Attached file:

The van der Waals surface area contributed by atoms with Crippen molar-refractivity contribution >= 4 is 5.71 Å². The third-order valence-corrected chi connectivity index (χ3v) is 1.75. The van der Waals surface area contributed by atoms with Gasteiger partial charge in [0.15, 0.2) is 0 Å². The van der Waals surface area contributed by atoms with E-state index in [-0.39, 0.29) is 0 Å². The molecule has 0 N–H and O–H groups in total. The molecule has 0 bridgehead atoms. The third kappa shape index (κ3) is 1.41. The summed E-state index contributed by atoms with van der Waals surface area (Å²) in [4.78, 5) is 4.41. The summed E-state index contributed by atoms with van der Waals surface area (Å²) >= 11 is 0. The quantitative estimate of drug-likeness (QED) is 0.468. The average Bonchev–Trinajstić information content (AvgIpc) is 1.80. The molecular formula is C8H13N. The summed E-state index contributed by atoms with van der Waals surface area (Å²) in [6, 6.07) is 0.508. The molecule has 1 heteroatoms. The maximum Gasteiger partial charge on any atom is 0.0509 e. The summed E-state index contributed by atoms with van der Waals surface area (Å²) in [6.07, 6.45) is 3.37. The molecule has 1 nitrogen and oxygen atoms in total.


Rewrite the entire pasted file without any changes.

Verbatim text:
The van der Waals surface area contributed by atoms with Crippen molar-refractivity contribution >= 4 is 5.71 Å². The third-order valence-corrected chi connectivity index (χ3v) is 1.75. The van der Waals surface area contributed by atoms with Gasteiger partial charge in [0.15, 0.2) is 0 Å². The van der Waals surface area contributed by atoms with E-state index in [-0.39, 0.29) is 0 Å². The molecule has 0 N–H and O–H groups in total. The molecule has 0 bridgehead atoms. The third kappa shape index (κ3) is 1.41. The summed E-state index contributed by atoms with van der Waals surface area (Å²) in [4.78, 5) is 4.41. The summed E-state index contributed by atoms with van der Waals surface area (Å²) >= 11 is 0. The quantitative estimate of drug-likeness (QED) is 0.468. The average Bonchev–Trinajstić information content (AvgIpc) is 1.80. The molecular formula is C8H13N. The summed E-state index contributed by atoms with van der Waals surface area (Å²) in [6, 6.07) is 0.508. The molecule has 1 heteroatoms. The maximum Gasteiger partial charge on any atom is 0.0509 e. The summed E-state index contributed by atoms with van der Waals surface area (Å²) in [6.07, 6.45) is 3.37. The molecule has 1 nitrogen and oxygen atoms in total.